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Is it time for a career change?

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Professionally, where do you want to be in the next three years? Five years? Or even ten years? It’s easy to dismiss career planning as a task reserved for young professionals who are eager to blaze their own unique professional trails. But that would not be a wise decision to make.{{more}}

I have secret dreams and aspirations to try a new career path and find myself being scared. Maybe it’s the security of knowing how to operate and succeed in my current career. It really is true, “the older you get, the more set in your ways you become,” but I am determined to break free from that mentality. How about you?

Too many people feel that the only time to change is when you are forced to because you were fired or laid off. Why not consciously plan to make a career move so you can use the gifts and talents you possess. People are living longer these days and working later into their lives. In doing so, many enter into a second, and even third career-not just a different job, but an entirely new career before they finally retire. So, if you feel frustrated in your current professional path, take heart. You can still have the career of your dreams. No, it’s never too late to plan your career path, regardless of how many years you’ve been working. Sit and think about how to accomplish that new dream. Imagine your ideal professional life, then work backwards to design a plan to get there. If you are still not sure you need to plan your career, ask yourself these two questions.

Are you fulfilled in your career?

When you get up to go to work each morning, think about this: does your career provide you with a certain level of personal and professional satisfaction? Do you feel a sense of fulfillment that goes beyond the paycheck you receive? If either answer is “no,” then you are a prime candidate for reevaluating where it is you are headed, and why.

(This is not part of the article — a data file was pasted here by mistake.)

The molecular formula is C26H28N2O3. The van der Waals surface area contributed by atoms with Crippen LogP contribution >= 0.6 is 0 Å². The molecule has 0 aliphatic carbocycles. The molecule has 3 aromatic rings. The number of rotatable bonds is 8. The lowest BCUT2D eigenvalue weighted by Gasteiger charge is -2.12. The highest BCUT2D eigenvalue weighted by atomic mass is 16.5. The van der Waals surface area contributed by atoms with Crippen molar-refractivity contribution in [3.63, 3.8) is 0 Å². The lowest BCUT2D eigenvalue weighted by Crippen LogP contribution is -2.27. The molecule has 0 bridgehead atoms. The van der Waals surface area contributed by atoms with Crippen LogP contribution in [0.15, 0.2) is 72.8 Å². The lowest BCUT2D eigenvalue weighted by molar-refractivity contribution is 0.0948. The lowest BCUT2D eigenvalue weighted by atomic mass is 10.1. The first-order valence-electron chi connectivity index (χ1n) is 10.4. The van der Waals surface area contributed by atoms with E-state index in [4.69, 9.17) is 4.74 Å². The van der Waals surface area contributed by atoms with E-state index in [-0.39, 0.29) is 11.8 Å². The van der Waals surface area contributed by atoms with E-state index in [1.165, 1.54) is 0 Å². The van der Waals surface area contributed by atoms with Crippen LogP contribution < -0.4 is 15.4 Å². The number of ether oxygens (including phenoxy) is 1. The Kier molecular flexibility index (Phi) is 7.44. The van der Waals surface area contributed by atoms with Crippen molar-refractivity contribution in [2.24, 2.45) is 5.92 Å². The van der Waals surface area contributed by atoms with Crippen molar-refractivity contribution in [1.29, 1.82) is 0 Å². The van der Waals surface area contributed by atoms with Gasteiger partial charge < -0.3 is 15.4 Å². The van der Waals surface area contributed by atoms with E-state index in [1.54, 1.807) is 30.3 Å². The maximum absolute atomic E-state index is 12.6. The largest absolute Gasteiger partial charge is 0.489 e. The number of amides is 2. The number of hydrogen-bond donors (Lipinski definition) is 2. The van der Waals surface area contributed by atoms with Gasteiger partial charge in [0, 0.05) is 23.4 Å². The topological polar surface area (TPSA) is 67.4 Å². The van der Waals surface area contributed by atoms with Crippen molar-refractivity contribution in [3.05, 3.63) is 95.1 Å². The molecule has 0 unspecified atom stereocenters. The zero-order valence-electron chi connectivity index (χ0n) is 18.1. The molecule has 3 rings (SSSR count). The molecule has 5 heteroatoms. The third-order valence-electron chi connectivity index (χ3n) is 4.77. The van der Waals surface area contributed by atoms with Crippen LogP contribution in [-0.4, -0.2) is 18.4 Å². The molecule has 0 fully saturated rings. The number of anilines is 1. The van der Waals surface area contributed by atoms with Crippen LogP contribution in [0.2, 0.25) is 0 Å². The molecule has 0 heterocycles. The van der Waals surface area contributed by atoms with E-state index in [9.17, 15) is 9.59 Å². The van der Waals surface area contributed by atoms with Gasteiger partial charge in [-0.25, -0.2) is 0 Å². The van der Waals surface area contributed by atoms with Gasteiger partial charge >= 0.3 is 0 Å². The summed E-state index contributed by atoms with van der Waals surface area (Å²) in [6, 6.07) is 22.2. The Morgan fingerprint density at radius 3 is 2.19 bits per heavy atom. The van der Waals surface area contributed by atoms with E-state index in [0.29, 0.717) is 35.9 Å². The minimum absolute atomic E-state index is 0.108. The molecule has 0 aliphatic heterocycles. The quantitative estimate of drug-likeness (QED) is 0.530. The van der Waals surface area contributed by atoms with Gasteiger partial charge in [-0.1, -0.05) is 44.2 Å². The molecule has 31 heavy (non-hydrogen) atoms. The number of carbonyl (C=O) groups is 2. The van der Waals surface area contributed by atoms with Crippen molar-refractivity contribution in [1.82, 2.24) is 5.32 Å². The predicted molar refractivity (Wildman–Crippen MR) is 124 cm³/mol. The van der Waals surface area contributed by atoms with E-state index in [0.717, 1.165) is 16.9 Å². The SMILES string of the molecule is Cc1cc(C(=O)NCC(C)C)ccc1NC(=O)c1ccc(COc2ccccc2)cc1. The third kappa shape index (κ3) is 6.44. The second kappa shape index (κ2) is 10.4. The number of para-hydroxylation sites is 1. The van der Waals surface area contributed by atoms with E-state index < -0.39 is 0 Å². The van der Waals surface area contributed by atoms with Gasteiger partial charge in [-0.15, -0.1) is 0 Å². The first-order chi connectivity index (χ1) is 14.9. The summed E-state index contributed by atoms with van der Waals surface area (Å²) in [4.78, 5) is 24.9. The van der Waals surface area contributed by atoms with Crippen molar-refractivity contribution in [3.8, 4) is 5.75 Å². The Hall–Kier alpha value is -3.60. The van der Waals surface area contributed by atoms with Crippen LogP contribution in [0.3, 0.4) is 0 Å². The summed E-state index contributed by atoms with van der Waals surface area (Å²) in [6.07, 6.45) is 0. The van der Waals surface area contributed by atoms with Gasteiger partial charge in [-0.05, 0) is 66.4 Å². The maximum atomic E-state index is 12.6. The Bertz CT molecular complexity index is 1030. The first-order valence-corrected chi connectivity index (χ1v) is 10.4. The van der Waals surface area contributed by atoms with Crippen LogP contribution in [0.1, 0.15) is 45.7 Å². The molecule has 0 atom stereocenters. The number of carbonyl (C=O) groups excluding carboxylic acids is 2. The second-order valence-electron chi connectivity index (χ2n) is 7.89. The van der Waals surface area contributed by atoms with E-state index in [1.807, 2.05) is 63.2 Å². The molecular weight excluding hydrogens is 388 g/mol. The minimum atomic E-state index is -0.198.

Traditionally, a job is supposed to pay the bills. But, in the Caribbean and many other parts of the world, that sentiment is changing as younger workers seek more than just financial gain. People are now trying to figure out purposes for their lives, and they often create a life and career around that purpose. If you are not fulfilled at work, if your career is not feeding into your purpose, maybe it’s time you begin to ask “why not?” Is it the office environment? If it is, then maybe finding a better employer will solve the problem.

Is it the profession, though? If you think it might be, what will it take to get you on a track toward change? Can you start out with a part-time second job to get some experience? Do you need to go back to school? Do you even know what profession you are best suited for? Who do you know who could help you get some answers?

Do you feel underemployed or underutilized?

Some people have just gotten to be too big for their jobs. They think big, they dream big, and they put in the time and actions to back up their bold, innovative ideas. Unfortunately, many of these people are stuck in jobs that leave little or no room for creativity, or they work with colleagues and supervisors who no longer see things the way they do.

If this is you, it might be time to network your way to a career that takes better advantage of all the skills and talents you have cultivated. Can you find a side project you can become involved in outside your current workplace?

Strategize on how you can play up your accumulated skills. Career planning doesn’t have to be some elaborate plan; it can be as simple as knowing what you want, deciding when you want it, and figuring out how to get it.

Karen Hinds is “The Workplace Success Expert.” For a FREE SPECIAL REPORT on Avoiding Career Killers in the Workplace, send an email to: [email protected]

Visit online at www.workplacesuccess.com

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